In March, the salon is going to introduce Kateřina Krištůfková, the translator from Norwegian. The topic of the debate is going to be the book Ruth Maier’s Diary: A Young Girl’s Life Under Nazism, which has been put together (from diaries and letters of a Jewish girl who died in Auschwitz) and edited by a famous Norwegian poet Jan Erik Vold. Between March and May 2021, a special exhibition will be opened in Brno, to commemorate the publishing of the book in Czech.
Free admission, no reservation needed.
Ruth Maier’s Diary: A Young Girl’s Life Under Nazism (ed. Jan Erik Vold) has been composed of the writings of a girl that was born in 1920 in Vienna into an assimilated Jewish family. Her father was from Žarošice in Moravia, where Ruth and her sister Judith would spend summer holidays with their family. In July 1936, Ruth wrote in her diary: “We are in Žarošice now. It is so beautiful here. I like Žarošice more than I like Vienna. I feel more at home here. I will write now. I have to watch now. And absorb all the beauty, so I can live from it after I go back to school. Like a camel can live from its fat reserves.” Ruth flees to Norway after the so-called Crystal Night that happened right before her 18th birthday. On the 26th of November 1942, she is taken and sent to Auschwitz. She started writing her diary as a twelve-year-old, and part of her writings was hidden for fifty years by her good Norwegian friend, Gunvor Hofmo. Ruth’s sister Judith kept two early diaries and letter that Ruth sent from Norway. From these documents, Jan Erik Vold put together a story whose fame soon spread out of Norway. In 2014, it became a part of UNESCO heritage: “Memory of the World”. The Czech translation by Kateřina Krištůfková was published in 2021 by the publishing house Edika.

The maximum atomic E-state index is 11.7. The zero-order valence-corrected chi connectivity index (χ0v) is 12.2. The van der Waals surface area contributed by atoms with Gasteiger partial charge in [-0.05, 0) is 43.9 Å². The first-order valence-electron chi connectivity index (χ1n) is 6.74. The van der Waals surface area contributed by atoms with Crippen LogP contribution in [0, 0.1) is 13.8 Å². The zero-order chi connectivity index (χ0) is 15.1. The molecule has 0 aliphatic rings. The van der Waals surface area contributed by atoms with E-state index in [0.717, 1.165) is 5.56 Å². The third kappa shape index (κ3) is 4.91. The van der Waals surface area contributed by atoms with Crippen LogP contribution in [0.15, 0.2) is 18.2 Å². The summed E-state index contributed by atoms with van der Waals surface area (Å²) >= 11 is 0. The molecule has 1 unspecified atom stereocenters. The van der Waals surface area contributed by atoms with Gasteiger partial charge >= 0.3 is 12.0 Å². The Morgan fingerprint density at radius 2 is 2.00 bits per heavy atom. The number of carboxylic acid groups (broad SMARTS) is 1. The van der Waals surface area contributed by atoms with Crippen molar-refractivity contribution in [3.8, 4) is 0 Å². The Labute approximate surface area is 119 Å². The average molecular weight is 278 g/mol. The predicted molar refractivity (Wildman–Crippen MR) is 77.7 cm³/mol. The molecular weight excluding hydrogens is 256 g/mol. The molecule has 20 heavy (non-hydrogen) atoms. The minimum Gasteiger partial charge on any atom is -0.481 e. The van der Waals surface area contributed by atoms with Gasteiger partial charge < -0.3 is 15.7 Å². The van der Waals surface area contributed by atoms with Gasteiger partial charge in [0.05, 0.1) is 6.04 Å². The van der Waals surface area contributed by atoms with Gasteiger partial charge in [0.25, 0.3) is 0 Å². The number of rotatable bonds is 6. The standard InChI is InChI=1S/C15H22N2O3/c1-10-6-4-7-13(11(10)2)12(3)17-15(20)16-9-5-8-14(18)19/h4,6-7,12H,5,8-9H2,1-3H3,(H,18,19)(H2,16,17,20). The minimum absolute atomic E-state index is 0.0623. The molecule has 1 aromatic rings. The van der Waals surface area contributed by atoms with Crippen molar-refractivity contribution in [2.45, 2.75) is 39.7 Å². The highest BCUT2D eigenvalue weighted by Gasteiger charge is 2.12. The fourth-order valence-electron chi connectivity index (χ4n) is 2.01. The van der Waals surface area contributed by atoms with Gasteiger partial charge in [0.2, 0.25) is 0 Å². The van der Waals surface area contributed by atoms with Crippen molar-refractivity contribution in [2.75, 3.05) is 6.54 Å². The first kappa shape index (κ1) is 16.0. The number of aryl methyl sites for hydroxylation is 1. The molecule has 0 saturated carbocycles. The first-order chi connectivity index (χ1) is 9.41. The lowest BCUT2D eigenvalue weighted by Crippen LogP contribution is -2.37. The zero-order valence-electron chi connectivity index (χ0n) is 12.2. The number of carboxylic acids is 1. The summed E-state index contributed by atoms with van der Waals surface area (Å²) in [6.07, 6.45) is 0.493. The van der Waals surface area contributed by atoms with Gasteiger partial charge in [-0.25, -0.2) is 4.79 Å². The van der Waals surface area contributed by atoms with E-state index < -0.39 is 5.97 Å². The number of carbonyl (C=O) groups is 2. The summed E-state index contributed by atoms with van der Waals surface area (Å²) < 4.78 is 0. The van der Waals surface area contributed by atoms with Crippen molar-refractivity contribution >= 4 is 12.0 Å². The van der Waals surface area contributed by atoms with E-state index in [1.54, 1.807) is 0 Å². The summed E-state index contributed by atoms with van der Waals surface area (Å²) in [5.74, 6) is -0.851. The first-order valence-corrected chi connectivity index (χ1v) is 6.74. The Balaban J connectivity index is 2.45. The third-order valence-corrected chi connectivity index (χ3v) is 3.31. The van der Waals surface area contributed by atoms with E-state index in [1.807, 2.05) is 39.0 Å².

Kateřina Krištůfková studied German and Norwegian at the Faculty of Arts of Masaryk’s University in Brno. She works as a translator, editor and proofreader. Although her first translated book was from German, Kateřina Krištůfková later started translating mostly from Norwegian and has translated more forty books from this language so far. She has translated the works by crime authors (Jo Nesbø, Jørn Lier Horst, Marit Reiersgård), but also Erlend Loe, Gaute Heivoll or Tore Renberg. She has also translated several books for children, which, according to her, are the biggest challenge. She cooperates with the publishing houses Kniha Zlín, Host and Academia. She is the chairwoman of the Czech translators of the North and in cooperation with her colleagues runs a small publishing house Elg that is focused on the forgotten moments of the Scandinavian culture in the Czech context. On occasion, she publishes her literary reviews on iLiteratura.cz.
The partner of the event are the Czech translators of the North – an organisation uniting the translators from the Nordic languages in the Czech Republic. The event is a part of a year-long project of the Scandinavian House: “Nordic literature in the heart of Europe 2021”, which has been supported by Prague municipality.
The event is organised by the Scandinavian House as a part of its literary project.